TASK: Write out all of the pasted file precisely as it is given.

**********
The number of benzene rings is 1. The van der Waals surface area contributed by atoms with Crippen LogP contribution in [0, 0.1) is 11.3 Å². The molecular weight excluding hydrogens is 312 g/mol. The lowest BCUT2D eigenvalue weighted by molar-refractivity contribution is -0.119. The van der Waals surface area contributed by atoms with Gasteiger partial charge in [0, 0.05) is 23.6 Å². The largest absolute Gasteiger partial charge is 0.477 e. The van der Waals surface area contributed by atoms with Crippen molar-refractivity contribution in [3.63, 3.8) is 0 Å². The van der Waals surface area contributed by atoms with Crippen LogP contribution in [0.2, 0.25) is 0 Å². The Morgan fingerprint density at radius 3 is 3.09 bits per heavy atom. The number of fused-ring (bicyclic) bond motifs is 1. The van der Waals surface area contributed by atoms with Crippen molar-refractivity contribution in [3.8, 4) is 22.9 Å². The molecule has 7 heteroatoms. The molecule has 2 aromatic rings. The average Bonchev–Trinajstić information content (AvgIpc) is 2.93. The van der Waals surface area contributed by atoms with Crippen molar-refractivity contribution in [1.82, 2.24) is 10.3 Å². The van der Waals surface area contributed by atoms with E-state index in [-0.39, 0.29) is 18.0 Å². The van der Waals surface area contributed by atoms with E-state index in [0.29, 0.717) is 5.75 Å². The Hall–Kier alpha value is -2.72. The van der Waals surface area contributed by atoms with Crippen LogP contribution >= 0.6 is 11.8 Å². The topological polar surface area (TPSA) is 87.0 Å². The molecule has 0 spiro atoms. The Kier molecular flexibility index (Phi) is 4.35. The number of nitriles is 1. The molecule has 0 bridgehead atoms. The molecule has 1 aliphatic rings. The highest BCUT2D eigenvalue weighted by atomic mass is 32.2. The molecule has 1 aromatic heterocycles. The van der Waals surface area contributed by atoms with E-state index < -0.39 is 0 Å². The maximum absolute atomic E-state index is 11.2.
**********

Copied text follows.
The number of benzene rings is 1. The van der Waals surface area contributed by atoms with Crippen LogP contribution in [0, 0.1) is 11.3 Å². The molecular weight excluding hydrogens is 312 g/mol. The lowest BCUT2D eigenvalue weighted by molar-refractivity contribution is -0.119. The van der Waals surface area contributed by atoms with Gasteiger partial charge in [0, 0.05) is 23.6 Å². The largest absolute Gasteiger partial charge is 0.477 e. The van der Waals surface area contributed by atoms with Crippen molar-refractivity contribution in [3.63, 3.8) is 0 Å². The van der Waals surface area contributed by atoms with Crippen LogP contribution in [0.2, 0.25) is 0 Å². The Morgan fingerprint density at radius 3 is 3.09 bits per heavy atom. The number of fused-ring (bicyclic) bond motifs is 1. The van der Waals surface area contributed by atoms with Crippen molar-refractivity contribution in [3.8, 4) is 22.9 Å². The molecule has 7 heteroatoms. The molecule has 2 aromatic rings. The average Bonchev–Trinajstić information content (AvgIpc) is 2.93. The van der Waals surface area contributed by atoms with Crippen molar-refractivity contribution in [1.82, 2.24) is 10.3 Å². The van der Waals surface area contributed by atoms with E-state index in [-0.39, 0.29) is 18.0 Å². The van der Waals surface area contributed by atoms with E-state index in [0.29, 0.717) is 5.75 Å². The Hall–Kier alpha value is -2.72. The van der Waals surface area contributed by atoms with Crippen LogP contribution >= 0.6 is 11.8 Å². The topological polar surface area (TPSA) is 87.0 Å². The molecule has 0 spiro atoms. The Kier molecular flexibility index (Phi) is 4.35. The number of nitriles is 1. The molecule has 0 bridgehead atoms. The molecule has 1 aliphatic rings. The highest BCUT2D eigenvalue weighted by atomic mass is 32.2. The molecule has 1 aromatic heterocycles. The van der Waals surface area contributed by atoms with E-state index < -0.39 is 0 Å². The maximum absolute atomic E-state index is 11.2.